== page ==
Journalism lecturer Hannah McMahon visited Kazakhstan to share her knowledge and expertise with international young news reporters of the future.

Joining the Teesside University academic on the trip was BA (Hons) Journalism student Jake Graham. They spent two weeks teaching at a journalism summer school at Kazakh Ablai Khan University in Almaty, Kazakhstan.

Teesside University journalism lecturer Hannah, who draws from her own industry experience working as a BBC reporter and freelance journalist, said: “We worked with students to produce multimedia content for a website.

“It was an incredible experience, both from a teaching and a journalistic perspective, and I look forward to being involved in future opportunities to further develop the University’s international links with universities around the world.”

She added: “Jake was chosen for the trip as he displayed the essential skills to be able to help teach and during his degree he has also shown a real ability to be able to adapt to different environments.

“The students we worked with, who were studying at the university and a nearby college, ranged from teenagers to students aged in their mid-twenties so they had different abilities and levels of knowledge.

“The students we met are all from a very different cultural background to what we are used to and they don’t use social media, which is very integrated into our society, so it was interesting to hear their views. It was a great experience from a personal and professional point of view.”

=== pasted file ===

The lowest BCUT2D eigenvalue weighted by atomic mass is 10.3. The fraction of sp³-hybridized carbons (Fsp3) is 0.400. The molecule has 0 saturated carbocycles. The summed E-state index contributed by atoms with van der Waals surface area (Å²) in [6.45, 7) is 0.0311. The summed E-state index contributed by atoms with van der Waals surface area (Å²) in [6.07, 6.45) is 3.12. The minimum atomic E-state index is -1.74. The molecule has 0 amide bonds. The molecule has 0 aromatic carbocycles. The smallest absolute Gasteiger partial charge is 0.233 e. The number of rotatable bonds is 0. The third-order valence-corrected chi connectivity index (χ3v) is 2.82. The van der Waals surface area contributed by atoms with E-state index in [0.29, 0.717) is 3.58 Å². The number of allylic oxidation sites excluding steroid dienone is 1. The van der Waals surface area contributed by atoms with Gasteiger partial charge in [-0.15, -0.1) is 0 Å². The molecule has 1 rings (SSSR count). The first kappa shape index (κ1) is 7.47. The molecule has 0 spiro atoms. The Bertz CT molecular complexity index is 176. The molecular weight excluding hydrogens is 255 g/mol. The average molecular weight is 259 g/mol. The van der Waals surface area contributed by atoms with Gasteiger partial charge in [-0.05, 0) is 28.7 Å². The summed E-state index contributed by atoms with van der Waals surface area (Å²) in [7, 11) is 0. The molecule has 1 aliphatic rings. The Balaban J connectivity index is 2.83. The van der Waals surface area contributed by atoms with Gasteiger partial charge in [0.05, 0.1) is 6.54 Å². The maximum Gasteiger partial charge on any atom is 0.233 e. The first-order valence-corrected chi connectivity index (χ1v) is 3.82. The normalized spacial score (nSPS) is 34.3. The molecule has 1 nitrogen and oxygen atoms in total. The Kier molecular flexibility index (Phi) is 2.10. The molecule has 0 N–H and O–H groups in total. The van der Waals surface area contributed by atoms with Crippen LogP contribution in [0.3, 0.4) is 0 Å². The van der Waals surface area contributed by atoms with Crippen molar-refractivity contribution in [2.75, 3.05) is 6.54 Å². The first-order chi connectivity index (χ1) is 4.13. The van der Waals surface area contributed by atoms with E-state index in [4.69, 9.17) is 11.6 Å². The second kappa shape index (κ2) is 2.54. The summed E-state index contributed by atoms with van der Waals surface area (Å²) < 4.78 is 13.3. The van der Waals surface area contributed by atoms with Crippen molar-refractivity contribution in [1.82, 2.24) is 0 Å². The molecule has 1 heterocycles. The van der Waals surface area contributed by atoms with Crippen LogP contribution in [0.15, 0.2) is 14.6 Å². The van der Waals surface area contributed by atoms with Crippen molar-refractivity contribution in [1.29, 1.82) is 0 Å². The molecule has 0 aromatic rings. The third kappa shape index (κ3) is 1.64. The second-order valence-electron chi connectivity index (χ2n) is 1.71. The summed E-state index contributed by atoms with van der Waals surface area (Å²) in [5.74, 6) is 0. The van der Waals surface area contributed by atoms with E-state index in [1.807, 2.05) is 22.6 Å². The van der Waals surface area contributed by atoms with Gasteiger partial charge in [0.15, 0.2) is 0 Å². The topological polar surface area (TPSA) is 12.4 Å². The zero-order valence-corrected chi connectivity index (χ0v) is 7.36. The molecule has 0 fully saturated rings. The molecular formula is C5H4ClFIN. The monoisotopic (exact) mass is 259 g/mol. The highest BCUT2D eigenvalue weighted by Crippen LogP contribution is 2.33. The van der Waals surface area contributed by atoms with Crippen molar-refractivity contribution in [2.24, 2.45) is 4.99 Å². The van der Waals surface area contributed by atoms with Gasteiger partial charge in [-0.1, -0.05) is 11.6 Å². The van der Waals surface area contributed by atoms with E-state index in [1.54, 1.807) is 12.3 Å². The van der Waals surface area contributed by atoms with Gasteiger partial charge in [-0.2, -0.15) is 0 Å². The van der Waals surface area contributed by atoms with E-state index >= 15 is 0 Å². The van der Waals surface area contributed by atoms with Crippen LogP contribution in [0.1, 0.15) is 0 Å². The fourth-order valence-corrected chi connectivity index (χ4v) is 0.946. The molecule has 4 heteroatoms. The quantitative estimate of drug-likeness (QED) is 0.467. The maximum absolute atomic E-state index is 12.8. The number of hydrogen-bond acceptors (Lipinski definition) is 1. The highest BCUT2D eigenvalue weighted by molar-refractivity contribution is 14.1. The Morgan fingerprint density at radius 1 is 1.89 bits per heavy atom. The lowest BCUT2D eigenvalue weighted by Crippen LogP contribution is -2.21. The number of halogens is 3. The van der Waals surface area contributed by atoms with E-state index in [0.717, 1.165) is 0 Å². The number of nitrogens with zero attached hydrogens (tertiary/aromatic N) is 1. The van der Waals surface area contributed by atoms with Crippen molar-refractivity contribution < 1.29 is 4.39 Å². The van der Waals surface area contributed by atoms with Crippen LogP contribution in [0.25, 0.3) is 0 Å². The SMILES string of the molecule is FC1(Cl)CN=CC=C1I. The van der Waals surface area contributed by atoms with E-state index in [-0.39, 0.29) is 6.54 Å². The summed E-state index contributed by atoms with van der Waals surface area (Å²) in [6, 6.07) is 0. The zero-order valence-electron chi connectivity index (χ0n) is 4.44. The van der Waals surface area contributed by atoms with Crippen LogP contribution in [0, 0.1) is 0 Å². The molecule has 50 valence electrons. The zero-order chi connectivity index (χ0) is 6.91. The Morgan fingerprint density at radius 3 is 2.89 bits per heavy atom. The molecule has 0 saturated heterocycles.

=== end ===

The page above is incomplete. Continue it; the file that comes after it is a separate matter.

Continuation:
Hannah added: “We became integrated into their society and met their families and friends. It was a really eye-opening experience from a cultural point of view and has also helped me to broaden my teaching experience.”

Jake, 21, from Sedgefield, who is about to start the final year of his degree this autumn, said: “To be chosen to go to Kazakhstan and represent Teesside University was exciting. It felt like a real achievement. It provided me with an opportunity to experience another nation’s educational system, along with cultural and political differences in journalism.

“I worked alongside Hannah to outline key skills in video journalism such as framing, interviewing and sound quality, skills which all not all students were aware of.  Although some of the students had advanced knowledge, others were complete beginners.

“We were able to engage with both groups by focusing on content production with the more advanced students and looked at website management and audience building with students who needed more interaction.”

He added: “Being involved in teaching at Ablai Khan University meant I was working with students from a very similar age group to me, so during the trip I made some good friends who I have remained in contact with. As well as being involved in teaching, I was also able to try some fantastic food and visit some of Almaty’s tourist sites including Kok Tobe, President’s Park and museums.”

Teesside University still has places available in a range of courses. More information about how to apply can be found at tees.ac.uk/clearing